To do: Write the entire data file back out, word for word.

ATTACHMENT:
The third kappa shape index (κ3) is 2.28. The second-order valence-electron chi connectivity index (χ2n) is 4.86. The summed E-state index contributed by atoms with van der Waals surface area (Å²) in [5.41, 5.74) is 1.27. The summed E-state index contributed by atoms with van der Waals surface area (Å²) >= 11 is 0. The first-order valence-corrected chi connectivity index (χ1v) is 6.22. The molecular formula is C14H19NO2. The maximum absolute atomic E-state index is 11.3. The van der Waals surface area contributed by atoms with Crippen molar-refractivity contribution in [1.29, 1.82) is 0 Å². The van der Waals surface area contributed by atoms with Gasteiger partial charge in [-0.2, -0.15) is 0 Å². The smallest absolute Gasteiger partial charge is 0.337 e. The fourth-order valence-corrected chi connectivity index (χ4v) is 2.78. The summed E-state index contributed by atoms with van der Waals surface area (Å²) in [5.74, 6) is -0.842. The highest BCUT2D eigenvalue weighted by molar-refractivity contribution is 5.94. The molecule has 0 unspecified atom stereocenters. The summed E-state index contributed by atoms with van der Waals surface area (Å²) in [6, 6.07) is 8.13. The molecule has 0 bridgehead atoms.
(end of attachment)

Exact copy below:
The third kappa shape index (κ3) is 2.28. The second-order valence-electron chi connectivity index (χ2n) is 4.86. The summed E-state index contributed by atoms with van der Waals surface area (Å²) in [5.41, 5.74) is 1.27. The summed E-state index contributed by atoms with van der Waals surface area (Å²) >= 11 is 0. The first-order valence-corrected chi connectivity index (χ1v) is 6.22. The molecular formula is C14H19NO2. The maximum absolute atomic E-state index is 11.3. The van der Waals surface area contributed by atoms with Crippen molar-refractivity contribution in [1.29, 1.82) is 0 Å². The van der Waals surface area contributed by atoms with Gasteiger partial charge in [-0.2, -0.15) is 0 Å². The smallest absolute Gasteiger partial charge is 0.337 e. The fourth-order valence-corrected chi connectivity index (χ4v) is 2.78. The summed E-state index contributed by atoms with van der Waals surface area (Å²) in [5.74, 6) is -0.842. The highest BCUT2D eigenvalue weighted by molar-refractivity contribution is 5.94. The molecule has 0 unspecified atom stereocenters. The summed E-state index contributed by atoms with van der Waals surface area (Å²) in [6, 6.07) is 8.13. The molecule has 0 bridgehead atoms.